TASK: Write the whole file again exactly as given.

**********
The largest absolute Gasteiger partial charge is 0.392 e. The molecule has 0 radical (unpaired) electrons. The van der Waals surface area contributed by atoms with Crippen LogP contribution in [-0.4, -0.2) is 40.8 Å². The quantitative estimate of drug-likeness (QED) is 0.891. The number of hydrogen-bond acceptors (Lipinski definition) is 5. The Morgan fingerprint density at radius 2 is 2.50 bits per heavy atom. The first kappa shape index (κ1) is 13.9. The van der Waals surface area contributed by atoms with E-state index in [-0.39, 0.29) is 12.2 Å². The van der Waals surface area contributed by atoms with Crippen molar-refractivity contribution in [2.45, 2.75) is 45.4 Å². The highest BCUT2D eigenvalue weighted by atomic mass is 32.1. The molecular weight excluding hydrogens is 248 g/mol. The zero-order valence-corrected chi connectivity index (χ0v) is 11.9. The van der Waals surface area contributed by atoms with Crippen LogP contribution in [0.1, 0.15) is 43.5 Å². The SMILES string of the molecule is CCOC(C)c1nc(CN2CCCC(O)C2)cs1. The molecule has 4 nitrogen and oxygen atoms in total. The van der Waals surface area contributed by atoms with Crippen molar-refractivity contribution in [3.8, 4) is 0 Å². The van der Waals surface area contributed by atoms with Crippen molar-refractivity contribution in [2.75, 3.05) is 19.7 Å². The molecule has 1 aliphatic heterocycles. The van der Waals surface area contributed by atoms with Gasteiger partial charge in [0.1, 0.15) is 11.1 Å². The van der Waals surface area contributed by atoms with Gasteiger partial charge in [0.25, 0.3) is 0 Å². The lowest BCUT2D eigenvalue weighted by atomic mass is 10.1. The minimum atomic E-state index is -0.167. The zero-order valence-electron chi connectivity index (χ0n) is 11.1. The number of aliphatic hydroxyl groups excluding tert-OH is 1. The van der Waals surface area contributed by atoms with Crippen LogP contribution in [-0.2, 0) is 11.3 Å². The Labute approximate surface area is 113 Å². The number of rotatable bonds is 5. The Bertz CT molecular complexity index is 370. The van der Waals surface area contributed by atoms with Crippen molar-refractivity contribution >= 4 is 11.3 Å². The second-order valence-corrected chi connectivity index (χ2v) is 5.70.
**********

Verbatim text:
The largest absolute Gasteiger partial charge is 0.392 e. The molecule has 0 radical (unpaired) electrons. The van der Waals surface area contributed by atoms with Crippen LogP contribution in [-0.4, -0.2) is 40.8 Å². The quantitative estimate of drug-likeness (QED) is 0.891. The number of hydrogen-bond acceptors (Lipinski definition) is 5. The Morgan fingerprint density at radius 2 is 2.50 bits per heavy atom. The first kappa shape index (κ1) is 13.9. The van der Waals surface area contributed by atoms with E-state index in [-0.39, 0.29) is 12.2 Å². The van der Waals surface area contributed by atoms with Crippen molar-refractivity contribution in [2.45, 2.75) is 45.4 Å². The highest BCUT2D eigenvalue weighted by atomic mass is 32.1. The molecular weight excluding hydrogens is 248 g/mol. The zero-order valence-corrected chi connectivity index (χ0v) is 11.9. The van der Waals surface area contributed by atoms with Crippen LogP contribution in [0.1, 0.15) is 43.5 Å². The SMILES string of the molecule is CCOC(C)c1nc(CN2CCCC(O)C2)cs1. The molecule has 4 nitrogen and oxygen atoms in total. The van der Waals surface area contributed by atoms with Crippen molar-refractivity contribution in [3.8, 4) is 0 Å². The van der Waals surface area contributed by atoms with Crippen molar-refractivity contribution in [2.75, 3.05) is 19.7 Å². The molecule has 1 aliphatic heterocycles. The van der Waals surface area contributed by atoms with Gasteiger partial charge in [0.1, 0.15) is 11.1 Å². The van der Waals surface area contributed by atoms with Gasteiger partial charge in [0.25, 0.3) is 0 Å². The lowest BCUT2D eigenvalue weighted by atomic mass is 10.1. The minimum atomic E-state index is -0.167. The zero-order valence-electron chi connectivity index (χ0n) is 11.1. The number of aliphatic hydroxyl groups excluding tert-OH is 1. The van der Waals surface area contributed by atoms with Crippen LogP contribution in [-0.2, 0) is 11.3 Å². The Labute approximate surface area is 113 Å². The number of rotatable bonds is 5. The Bertz CT molecular complexity index is 370. The van der Waals surface area contributed by atoms with Crippen molar-refractivity contribution >= 4 is 11.3 Å². The second-order valence-corrected chi connectivity index (χ2v) is 5.70.